April showers in Brown County (umbrellas included)

Written by Davie Kean, master gardener at the T.C. Steele State Historic Site

The arrival of spring might be described as lenient, merciful and mild. These terms are also the definition of the word clement, Theodore Steele’s middle name.

I’ve never lived in a city, but I expect that city dwellers also have budding expectations as the end of winter becomes more than just wishful thinking. We all await signs of spring — snowdrops, short sleeves — even rain! A bluebird’s trill one day, a drift of daffodils the next. Spring is cumulative.

Actually spring is more of a dance — two steps forward, one step back. After being teased by temps in the low 70s, it’s back to barely above freezing — but great weather for clearing out the flower beds in Selma Steele’s historic gardens. For you, T.C. Steele’s studio and the country home he shared with his wife Selma offer a glimpse into the past and the arrival of a new season, while sheltered from inclement weather.

T.C. Steele staff member Mary Ann Woerner captured this cheery April scene, despite the drizzle.

Although the site has much to offer on sunny days, (a hike along our wooded trails, a meditative moment at the cemetery, or a stroll through the historic gardens) it’s just as inspiring when the forecast turns gray. Sure, you could remain comfortable and cozy at home, but why not experience a bit of life in the early 1900s — and feel even more comfy in comparison?

Just as 40 degree temperatures feel cool in April but warm in January, comfort is relative. The Steele’s lifestyle (a term yet to be invented in their day) was opulent compared to that of their new Brown County neighbors, but mainstream in Indianapolis, where they usually wintered until 1916.

Eventually, Nature’s attractions overcame convenience, and T.C. and Selma decided to stay in Brown County year-round. Our schedule now coincides with theirs — we’re open year-round — whatever the weather. Don’t let the rain stop you from visiting. We’re high and dry on Bracken Hill.*

Experience spring in both 1907 and 2011. Let your expectations rise along with the waters of Salt Creek. Next time it rains, take a trek to Brown County and enjoy art, history and nature on 211 acres. Leave your umbrellas at home — we have plenty to spare.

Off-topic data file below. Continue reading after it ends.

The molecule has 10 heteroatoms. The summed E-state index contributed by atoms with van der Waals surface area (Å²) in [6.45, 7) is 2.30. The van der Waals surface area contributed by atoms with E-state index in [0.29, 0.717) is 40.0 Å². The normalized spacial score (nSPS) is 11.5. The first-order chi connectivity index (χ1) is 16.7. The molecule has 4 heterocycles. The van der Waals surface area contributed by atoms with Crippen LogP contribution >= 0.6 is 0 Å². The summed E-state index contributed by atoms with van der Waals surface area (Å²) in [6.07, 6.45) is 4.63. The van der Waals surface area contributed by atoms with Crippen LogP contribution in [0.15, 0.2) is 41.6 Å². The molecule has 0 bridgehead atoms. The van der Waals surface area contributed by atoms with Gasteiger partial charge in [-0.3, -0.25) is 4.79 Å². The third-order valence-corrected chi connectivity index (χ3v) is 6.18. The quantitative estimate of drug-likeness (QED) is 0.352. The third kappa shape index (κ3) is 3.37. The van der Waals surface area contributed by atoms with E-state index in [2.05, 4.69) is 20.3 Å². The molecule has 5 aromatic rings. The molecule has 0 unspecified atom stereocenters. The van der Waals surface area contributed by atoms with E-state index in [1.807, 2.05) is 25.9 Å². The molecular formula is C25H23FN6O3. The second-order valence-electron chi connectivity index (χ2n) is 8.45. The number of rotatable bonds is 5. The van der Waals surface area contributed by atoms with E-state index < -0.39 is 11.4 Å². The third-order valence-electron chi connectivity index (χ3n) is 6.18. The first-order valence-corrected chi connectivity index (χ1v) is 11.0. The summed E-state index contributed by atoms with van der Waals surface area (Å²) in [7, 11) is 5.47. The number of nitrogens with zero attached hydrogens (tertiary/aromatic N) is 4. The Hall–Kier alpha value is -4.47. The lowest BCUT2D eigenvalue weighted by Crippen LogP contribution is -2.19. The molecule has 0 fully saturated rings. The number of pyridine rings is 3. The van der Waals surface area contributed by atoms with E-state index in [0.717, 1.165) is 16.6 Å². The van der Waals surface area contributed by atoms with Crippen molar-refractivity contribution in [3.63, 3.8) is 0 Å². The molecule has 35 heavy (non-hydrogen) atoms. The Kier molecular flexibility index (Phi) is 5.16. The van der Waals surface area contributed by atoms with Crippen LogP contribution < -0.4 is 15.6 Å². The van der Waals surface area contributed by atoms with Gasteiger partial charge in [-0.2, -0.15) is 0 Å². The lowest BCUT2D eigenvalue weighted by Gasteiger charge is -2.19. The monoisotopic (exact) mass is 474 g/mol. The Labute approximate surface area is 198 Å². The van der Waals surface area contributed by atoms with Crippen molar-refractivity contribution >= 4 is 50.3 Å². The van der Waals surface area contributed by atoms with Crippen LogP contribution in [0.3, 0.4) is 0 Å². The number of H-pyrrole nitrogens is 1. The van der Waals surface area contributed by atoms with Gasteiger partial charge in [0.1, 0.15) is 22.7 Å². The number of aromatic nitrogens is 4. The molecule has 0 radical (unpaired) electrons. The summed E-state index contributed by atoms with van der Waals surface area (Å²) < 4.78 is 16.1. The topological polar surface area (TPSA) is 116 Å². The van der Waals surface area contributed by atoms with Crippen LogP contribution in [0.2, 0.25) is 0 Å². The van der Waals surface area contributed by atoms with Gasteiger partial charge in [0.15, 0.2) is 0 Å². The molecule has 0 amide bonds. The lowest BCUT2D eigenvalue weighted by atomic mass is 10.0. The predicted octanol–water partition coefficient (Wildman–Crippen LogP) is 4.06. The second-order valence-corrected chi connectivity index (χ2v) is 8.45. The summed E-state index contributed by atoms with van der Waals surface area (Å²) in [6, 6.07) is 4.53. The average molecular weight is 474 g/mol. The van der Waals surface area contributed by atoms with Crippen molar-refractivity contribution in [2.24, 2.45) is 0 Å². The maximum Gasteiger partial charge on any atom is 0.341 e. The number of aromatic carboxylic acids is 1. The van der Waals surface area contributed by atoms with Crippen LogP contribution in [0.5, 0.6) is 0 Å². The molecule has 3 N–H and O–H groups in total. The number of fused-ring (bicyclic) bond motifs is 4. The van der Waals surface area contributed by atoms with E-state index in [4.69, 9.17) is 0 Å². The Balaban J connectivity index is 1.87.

*If spring floods leave the road underwater, call 812.988.2785 for detour directions.

Winter at State Historic Sites

The State Historic Sites take on different looks as the seasons change … T.C. Steele and Gene Stratton-Porter’s Sylvan Lake home shine in spring and summer with magnificent gardens, fall colors make the Muster on the Wabash interesting, and here are some great shots of Limberlost under a blanket of snow. Each of these sites have so much history and beauty, you should consider visiting them more than once a year! They’re all a short car ride from home … a nice day trip or weekend adventure. Be sure to check the website first, as some have winter hours (ex: Limberlost hours are now Tues. – Sat. 9 a.m. – 5 p.m.;  closed Sun. and Mon. until April 1.)

If you have pictures to share of your travels to any of the State Historic Sites or the Indiana State Museum, please load them to our Flickr page here.

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Adding Seasoning

“Seasons come and go. Eternal change — but always with their gifts of beauty.”

tc_steele_studio_signSo reads this sign by the studio door quoting T.C. Steele. Recently, I’ve asked myself why I pre-fer spring and fall to summer and winter. Not being a Minnesotan like my sister, the downside of winter seems pretty obvious, but what’s wrong with summer? It’s warm, it’s great for gardening (the only time for tomatoes) and summer means my living space is doubled. (I would rather have my screened-in porch than an extra bedroom.)

The calendar says that summer begins on June 21, but I think it arrived overnight. The woods are suddenly lush and green (but with fewer shades of green). Just last week I didn’t have to leave the porch to watch the birds and squirrels. Now the leaves are so dense I have to guess at what’s rustling around out there.

I think it’s the change of spring and fall that I like so much. Summer and winter are like meat and potatoes — very filling. They fill up the year, but they need spring and fall, however brief, to provide the seasoning. We welcome spring as an end to winter, and enjoy fall bittersweetly — knowing what lies ahead.

Both Selma and T.C. Steele surely appreciated all of the seasons. The artist painted many winter scenes en plein aire — not from the comfort of his studio. They added porches as fast as they enclosed them, to stay close to the natural world around them and more in tune with the changing seasons (and to stay cool in those pre-AC days).

After a few years summering in Brown County, the Steeles made The House of the Singing Winds their year-round home. I wonder if it was so they wouldn’t miss that day in May when spring suddenly turned into summer, long before it was official.

Davie Kean is the master gardener at the T.C. Steele State Historic Site.